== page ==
Mineral Prospecting and Exploration

Regulating Exploration Activities

When a mineral deposit is discovered during prospecting, it will likely be explored further to determine its viability for long term mining operations. This means that the proponent has to perform tasks such as drilling, blasting and excavating. All these activities require a mine permit which is obtained by submitting a Notice of Work application.

The following section reviews the legal requirements for obtaining a permit for exploration activities and suggests way BC can modernize its regulating process.

Consent of Notice of Work Applicationsch5-3

Notice of Work applications must include, for example, a description of the project and site location. However, the information currently required in the application is insufficient for the government to make an informed decision about the potential environmental and social consequences of proposed activities. Possible solutions may include, for example, requiring socio-economic and environmental protection plans within the application.

Consultation at Notice of Work Application Stage

First Nations are provided 30 days to review and comment on a Notice of Work application. This is simply not enough time to evaluate the impact of proposed mining activities and craft a meaningful response. Further, as there are no provisions to ensure that consultation even takes place, BC mining laws should require this consultation at the permit application stage.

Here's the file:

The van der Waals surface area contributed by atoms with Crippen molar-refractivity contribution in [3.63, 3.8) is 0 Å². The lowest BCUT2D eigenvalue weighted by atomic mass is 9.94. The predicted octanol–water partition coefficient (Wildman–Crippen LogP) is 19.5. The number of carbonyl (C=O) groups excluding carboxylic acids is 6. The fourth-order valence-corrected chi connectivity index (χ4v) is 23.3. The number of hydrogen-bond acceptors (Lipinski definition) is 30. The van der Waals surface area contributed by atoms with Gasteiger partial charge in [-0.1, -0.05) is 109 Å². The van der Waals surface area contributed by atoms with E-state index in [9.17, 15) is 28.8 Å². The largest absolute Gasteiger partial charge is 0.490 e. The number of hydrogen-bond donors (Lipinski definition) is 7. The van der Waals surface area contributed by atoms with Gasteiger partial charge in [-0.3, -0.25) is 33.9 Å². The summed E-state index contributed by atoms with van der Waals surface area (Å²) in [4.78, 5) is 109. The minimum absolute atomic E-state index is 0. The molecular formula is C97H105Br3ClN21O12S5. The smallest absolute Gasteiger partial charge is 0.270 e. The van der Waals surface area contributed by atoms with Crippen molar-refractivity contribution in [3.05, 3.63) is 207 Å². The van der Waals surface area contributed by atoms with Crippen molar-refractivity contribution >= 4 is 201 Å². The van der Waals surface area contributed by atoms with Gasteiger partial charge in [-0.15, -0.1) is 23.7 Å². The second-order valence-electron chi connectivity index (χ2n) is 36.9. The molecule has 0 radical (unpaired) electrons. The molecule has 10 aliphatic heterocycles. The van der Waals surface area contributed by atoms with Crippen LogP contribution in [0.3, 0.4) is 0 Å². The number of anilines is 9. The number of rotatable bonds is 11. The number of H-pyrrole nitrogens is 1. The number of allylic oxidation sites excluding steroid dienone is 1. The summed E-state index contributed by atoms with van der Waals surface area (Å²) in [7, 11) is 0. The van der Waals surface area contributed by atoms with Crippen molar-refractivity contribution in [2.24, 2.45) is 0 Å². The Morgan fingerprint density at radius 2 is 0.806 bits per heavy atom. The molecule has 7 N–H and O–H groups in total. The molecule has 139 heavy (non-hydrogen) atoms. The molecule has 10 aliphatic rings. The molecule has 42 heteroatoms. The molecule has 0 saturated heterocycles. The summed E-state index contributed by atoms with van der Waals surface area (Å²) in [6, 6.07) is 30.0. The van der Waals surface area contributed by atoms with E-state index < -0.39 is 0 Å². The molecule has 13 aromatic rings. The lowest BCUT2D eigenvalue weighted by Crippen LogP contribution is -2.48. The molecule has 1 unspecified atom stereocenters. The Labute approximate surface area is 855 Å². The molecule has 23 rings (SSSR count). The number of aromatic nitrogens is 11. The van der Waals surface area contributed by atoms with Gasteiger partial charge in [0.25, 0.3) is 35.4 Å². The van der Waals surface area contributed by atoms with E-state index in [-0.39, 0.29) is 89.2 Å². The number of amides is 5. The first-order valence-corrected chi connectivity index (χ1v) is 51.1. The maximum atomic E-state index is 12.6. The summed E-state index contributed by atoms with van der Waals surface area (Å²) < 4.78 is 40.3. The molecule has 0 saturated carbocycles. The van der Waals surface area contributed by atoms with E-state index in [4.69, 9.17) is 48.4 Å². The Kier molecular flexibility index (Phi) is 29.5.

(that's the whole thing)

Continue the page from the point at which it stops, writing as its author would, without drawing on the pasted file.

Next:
In BC, there is no requirement to inform the public about proposed mining activities

Criteria for Evaluating Notice of Work Applications


BC Legislation does not specify what factors the Minister must consider in deciding on whether to approve a Notice to Work application. This lack of criteria means that permits may be awarded regardless of First Nations’ consent or whether or not the proponent can meet their social and environmental obligations.

Legislatiion should require, for example, First Nations’ consent, consideration of a miner’s track record and the proponent’s plan for local employment.


Although not required, some agreements between mining companies and First Nations, such as the Tlingit, have been entered into voluntarily. However, laws are needed to ensure that other First Nations benefit from such agreements.


A Community Resource